Keeping alpacas enables us to actively manage our investment, and work together as a family to achieve our goals, and to that end our foundation females were chosen very carefully. At the very least, each of our girls is either an award-winner in her own right, is bred to a multiple award-winning male, has produced award-winning offspring, or is the daughter of an award-winning herdsire. Our colorful herd contains some of the top bloodlines in the country, including Accoyo Felix, Accoyo Yupanqui, Accoyo Camilio, Accoyo Victor, Peruvian Platinum, Danko, 5Peruvian Silverado, PPPeruvian Kenamori Gold, Cisco Kid, SA Silverado, The Silversmith, PPeruvian Leon, 4Peruvian Black Magic, CPeruvian Jaxon, CPeruvian Black Hawk, Macintosh, Fantasy's Gremlin, 5Peruvian Chinchero, Mr. President, Patagonia's Ulysses, Pperuvian Guellermo, Majestado of Peru, Peruvian Presidio / Caligula and 5Peruvian Camelot, in addition to some rare and lesser known colored bloodlines, such as Lanark's Obsession (deceased), Acero Marca's Evarado and Hacuna Matata.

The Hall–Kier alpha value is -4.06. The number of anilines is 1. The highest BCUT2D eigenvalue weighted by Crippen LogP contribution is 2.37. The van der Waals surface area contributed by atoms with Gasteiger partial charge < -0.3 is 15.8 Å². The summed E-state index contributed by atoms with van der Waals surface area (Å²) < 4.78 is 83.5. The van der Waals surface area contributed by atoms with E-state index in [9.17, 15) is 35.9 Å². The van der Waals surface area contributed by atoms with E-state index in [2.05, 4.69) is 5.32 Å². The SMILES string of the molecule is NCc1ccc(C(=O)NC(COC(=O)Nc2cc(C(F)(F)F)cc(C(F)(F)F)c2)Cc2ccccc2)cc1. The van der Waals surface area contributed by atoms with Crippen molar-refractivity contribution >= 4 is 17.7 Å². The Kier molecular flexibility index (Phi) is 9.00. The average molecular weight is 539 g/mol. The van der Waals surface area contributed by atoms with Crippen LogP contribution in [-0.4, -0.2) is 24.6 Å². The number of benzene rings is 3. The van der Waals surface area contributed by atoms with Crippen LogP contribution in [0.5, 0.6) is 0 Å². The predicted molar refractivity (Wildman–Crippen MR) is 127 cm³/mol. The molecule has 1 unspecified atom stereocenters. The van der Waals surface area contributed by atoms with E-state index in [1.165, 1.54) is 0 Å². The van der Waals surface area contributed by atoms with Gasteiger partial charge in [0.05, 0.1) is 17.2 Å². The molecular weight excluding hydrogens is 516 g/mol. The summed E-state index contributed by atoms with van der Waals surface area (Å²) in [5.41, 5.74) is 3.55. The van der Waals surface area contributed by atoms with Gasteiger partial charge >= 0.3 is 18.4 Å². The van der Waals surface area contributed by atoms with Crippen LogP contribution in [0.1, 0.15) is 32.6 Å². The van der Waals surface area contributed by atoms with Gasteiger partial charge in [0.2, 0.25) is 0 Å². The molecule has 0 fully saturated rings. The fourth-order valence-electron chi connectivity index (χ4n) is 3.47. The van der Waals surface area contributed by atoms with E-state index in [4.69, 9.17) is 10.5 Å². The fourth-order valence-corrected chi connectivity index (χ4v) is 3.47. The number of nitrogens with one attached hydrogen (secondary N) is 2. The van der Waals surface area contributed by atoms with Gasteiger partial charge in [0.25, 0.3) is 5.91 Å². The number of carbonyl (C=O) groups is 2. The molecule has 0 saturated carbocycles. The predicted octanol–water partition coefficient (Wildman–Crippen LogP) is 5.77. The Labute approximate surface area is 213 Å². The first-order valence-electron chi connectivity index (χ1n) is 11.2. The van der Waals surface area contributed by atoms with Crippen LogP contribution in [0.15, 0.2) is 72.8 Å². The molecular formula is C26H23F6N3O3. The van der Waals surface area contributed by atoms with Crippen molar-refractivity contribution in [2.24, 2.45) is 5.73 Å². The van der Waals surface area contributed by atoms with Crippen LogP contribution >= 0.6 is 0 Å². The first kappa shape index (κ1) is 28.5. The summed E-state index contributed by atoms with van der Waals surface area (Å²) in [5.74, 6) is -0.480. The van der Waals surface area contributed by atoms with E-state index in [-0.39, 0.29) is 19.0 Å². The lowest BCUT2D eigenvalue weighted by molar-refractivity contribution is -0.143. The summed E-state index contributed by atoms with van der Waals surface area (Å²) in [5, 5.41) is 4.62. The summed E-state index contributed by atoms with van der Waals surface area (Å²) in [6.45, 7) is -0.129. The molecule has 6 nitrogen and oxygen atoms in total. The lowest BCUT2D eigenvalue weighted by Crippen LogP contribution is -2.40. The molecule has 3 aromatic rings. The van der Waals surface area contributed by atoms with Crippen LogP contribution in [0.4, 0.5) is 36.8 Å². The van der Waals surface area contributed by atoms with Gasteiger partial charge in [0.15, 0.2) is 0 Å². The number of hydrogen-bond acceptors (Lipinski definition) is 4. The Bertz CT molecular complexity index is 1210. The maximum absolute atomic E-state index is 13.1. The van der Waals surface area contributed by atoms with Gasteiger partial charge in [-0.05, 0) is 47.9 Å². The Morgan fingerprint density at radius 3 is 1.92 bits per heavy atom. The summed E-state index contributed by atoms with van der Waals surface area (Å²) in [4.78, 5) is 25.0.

Our primary consideration is conformation, then we look at fiber quality and quantity, on the understanding that if the quality of the fiber is equal, then the animal that produces a greater quantity represents the best value for money in a breeding program. And we are interested in improving fiber quality in the unusual colors, working on the premise that the South American breeders and the larger farms have focused on breeding high quality white animals, but their fiber needs to be dyed and processed to produce color. We feel there is tremendous scope for improvement in the vast spectrum of natural alpaca colors, including grey, maroon, rose grey and black. The females, as well as the males in our herd have to be excellent, as our ultimate dream is to breed (not buy!) a National Color Champion. We offer top quality, colored alpacas and are committed to supporting our customers, and this industry, for the long term.